Darn that polar express that rips through the northern half of this country during these months. A high temperature of 10-degrees Fahrenheit leaves nothing on my doorstep that is fresh, green and vibrant. And, while I can go and find fresh herbs locally that have been shipped from lands south and west of the Mason/Dixon Line they offer precious little in the way of flavor. So, in order to get my fix of aromatic pleasure I tend to play heavily with spices during the winter. Yes, I have a couple different pestos squirreled away in my freezer that I have been dipping into that I try to parcel out over the depressing winter – they are in part anti-depressants so full of summer for me.
I keep at any given time a dozen or so different spices. It is my tendency to buy them whole, and grind to order so as to get the maximum fragrance into my dish. To that end, I would advise to store spices in a cool, dark place, like the freezer, and that way their potency will last years. Buy a spice or two that pushes the culinary envelope – right now I am a bit obsessed with black cardamom (the north Indian relative to its more floral scented, celadon hued cousin), smoked paprika (both Spanish and Cuban), and turmeric (it is believed to be a highly prized medicinal spice). Like the alchemist of yore I fiddle in my kitchen laboratory in search of a golden combination.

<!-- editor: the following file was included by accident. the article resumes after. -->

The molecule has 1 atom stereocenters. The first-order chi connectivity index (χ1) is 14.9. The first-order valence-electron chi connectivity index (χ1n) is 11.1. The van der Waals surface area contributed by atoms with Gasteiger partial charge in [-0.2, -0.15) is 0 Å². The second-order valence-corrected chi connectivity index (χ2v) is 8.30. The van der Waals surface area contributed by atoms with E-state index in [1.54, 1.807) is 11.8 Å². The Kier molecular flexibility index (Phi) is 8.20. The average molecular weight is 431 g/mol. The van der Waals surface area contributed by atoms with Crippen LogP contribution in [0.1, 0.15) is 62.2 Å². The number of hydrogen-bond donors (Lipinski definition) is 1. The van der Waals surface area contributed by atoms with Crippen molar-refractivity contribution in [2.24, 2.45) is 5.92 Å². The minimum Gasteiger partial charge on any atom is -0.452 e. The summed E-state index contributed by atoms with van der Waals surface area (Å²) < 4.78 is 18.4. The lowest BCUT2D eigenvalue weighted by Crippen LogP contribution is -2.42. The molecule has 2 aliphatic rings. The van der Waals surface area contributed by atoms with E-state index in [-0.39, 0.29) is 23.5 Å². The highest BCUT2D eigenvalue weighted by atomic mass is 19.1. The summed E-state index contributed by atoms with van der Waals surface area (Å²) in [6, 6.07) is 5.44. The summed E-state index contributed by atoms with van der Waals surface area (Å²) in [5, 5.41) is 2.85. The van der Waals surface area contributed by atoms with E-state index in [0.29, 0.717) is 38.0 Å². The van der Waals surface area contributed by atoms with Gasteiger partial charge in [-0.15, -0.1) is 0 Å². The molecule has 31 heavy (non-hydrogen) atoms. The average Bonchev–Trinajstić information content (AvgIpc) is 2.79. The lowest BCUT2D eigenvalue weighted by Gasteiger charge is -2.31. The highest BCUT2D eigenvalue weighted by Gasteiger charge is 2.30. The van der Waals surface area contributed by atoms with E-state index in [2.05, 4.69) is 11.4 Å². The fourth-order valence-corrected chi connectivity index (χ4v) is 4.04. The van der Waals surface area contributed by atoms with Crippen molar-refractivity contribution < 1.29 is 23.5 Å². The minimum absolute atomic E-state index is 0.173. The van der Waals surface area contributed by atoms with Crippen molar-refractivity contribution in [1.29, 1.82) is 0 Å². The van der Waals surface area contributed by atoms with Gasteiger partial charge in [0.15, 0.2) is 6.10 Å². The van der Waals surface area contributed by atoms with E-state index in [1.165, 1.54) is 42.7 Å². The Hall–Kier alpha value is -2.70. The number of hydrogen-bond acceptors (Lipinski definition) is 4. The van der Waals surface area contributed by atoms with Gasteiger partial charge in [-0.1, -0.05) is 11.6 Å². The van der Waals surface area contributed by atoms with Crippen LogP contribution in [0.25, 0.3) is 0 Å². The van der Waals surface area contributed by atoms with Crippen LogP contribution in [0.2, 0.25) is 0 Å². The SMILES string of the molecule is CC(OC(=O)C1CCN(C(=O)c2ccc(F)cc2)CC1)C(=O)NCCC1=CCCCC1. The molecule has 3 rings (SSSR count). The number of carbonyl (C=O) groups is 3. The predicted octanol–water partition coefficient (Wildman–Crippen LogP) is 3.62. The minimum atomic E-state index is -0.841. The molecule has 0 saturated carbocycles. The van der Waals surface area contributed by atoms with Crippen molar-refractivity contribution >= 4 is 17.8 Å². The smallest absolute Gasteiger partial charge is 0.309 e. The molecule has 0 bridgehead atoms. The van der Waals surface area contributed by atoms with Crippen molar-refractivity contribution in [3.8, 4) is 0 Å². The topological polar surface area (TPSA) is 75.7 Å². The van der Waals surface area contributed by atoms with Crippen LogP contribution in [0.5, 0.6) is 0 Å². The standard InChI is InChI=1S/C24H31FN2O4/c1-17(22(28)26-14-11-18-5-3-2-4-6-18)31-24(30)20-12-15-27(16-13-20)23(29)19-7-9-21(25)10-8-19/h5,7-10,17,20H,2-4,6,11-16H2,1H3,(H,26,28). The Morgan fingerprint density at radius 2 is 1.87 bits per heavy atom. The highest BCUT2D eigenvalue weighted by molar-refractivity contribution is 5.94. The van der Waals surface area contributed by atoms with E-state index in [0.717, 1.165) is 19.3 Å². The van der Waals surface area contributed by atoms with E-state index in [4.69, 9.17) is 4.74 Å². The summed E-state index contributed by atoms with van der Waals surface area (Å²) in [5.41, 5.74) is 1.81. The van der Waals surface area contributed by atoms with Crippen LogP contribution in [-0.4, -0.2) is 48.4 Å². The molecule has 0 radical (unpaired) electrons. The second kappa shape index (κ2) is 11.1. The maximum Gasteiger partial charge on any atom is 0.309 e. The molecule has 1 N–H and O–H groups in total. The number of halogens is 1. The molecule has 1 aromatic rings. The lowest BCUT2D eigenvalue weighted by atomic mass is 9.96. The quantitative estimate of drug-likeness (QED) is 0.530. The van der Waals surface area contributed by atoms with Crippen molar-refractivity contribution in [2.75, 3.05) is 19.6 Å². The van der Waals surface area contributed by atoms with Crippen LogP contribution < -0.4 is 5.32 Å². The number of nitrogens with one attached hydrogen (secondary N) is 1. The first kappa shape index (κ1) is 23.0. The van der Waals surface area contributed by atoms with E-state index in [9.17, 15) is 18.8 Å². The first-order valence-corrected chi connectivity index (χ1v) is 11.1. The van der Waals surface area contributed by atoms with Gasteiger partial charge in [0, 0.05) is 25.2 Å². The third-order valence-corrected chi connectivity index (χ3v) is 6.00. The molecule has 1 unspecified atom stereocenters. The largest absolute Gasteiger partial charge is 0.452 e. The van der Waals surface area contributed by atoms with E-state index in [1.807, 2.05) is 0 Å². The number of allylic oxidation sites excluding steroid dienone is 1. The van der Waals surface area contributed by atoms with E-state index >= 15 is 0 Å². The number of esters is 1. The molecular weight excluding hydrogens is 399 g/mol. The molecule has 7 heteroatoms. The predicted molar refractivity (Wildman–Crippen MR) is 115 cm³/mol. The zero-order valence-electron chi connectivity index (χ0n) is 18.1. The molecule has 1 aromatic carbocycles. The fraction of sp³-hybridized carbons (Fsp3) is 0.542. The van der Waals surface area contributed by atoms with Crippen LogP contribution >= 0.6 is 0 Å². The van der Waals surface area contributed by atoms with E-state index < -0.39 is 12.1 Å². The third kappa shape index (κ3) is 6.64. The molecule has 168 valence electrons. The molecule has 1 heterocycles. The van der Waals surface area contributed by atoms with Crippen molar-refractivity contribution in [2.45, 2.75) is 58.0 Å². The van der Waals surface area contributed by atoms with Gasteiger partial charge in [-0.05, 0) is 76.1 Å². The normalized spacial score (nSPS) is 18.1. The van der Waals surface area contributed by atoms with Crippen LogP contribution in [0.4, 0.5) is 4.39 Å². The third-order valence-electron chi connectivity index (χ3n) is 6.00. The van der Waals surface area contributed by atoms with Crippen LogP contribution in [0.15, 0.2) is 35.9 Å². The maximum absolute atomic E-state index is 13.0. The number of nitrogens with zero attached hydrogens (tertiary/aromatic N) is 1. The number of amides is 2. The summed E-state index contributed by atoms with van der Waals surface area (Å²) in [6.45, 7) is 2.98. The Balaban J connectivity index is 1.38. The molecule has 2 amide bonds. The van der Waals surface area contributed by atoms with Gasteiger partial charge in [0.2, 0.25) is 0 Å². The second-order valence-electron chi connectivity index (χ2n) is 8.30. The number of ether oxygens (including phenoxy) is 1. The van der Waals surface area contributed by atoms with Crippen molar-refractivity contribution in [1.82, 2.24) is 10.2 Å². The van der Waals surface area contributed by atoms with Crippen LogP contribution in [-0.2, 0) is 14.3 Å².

Spiced Red Lentils and Vegetables – serves 6 to 8
1 cup red lentils – soaked in water for 2 hours
1 tablespoon grated ginger
3 garlic cloves – finely minced
1 tablespoon powdered tamarind
2 teaspoons powder turmeric
3 whole black cardamom
1-teaspoon coriander seed
1/4-teaspoon whole black pepper
1 to 2 dried red Thai chilies
1 cup chopped canned tomato
1 onion – roughly chopped
3 celery ribs – cut into 1/4-inch pieces
1 medium carrot – cut into 1/4-inch pieces
3/4-pound fresh or frozen cut pumpkin
1 chayote squash – cut into 1/4-inch pieces
Drain the lentils.
Grind all the spices.
In a three-quart saucepan melt the butter over a medium heat, and add the ginger. Cook the ginger for a few minutes – you will smell the aromatic release. Then add in the garlic, and all the ground spices into the pot; cooking the mixture for a few minutes longer. Mix the tomato, onion, celery, carrot and soaked lentils. Sir in 4 cups of water, and bring everything to the boil. Reduce the heat to low, and simmer for one hour. After an hour add in the pumpkin and salt, and simmer for another hour.
Then add the chayote. Cook for another 15 minutes. Correct the seasoning and serve with a garnish of orange if desired.